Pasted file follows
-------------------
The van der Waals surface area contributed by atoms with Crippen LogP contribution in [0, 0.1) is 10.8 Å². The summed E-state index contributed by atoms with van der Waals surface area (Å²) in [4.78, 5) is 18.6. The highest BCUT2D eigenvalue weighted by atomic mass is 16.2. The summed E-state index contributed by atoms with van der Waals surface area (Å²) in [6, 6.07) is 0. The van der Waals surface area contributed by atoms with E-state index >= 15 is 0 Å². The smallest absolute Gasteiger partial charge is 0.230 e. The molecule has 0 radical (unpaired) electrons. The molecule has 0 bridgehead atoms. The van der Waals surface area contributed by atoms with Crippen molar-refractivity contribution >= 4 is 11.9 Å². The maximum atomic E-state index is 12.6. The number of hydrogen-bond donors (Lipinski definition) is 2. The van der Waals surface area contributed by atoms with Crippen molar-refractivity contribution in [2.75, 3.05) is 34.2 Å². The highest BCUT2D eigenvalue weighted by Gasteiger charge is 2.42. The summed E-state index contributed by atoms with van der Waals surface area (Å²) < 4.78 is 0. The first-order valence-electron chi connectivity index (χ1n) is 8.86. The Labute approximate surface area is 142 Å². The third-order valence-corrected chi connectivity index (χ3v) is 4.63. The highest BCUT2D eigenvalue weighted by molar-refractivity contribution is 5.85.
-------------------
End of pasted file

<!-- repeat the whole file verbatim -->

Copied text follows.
The van der Waals surface area contributed by atoms with Crippen LogP contribution in [0, 0.1) is 10.8 Å². The summed E-state index contributed by atoms with van der Waals surface area (Å²) in [4.78, 5) is 18.6. The highest BCUT2D eigenvalue weighted by atomic mass is 16.2. The summed E-state index contributed by atoms with van der Waals surface area (Å²) in [6, 6.07) is 0. The van der Waals surface area contributed by atoms with E-state index >= 15 is 0 Å². The smallest absolute Gasteiger partial charge is 0.230 e. The molecule has 0 radical (unpaired) electrons. The molecule has 0 bridgehead atoms. The van der Waals surface area contributed by atoms with Crippen molar-refractivity contribution >= 4 is 11.9 Å². The maximum atomic E-state index is 12.6. The number of hydrogen-bond donors (Lipinski definition) is 2. The van der Waals surface area contributed by atoms with Crippen molar-refractivity contribution in [2.75, 3.05) is 34.2 Å². The highest BCUT2D eigenvalue weighted by Gasteiger charge is 2.42. The summed E-state index contributed by atoms with van der Waals surface area (Å²) < 4.78 is 0. The first-order valence-electron chi connectivity index (χ1n) is 8.86. The Labute approximate surface area is 142 Å². The third-order valence-corrected chi connectivity index (χ3v) is 4.63. The highest BCUT2D eigenvalue weighted by molar-refractivity contribution is 5.85.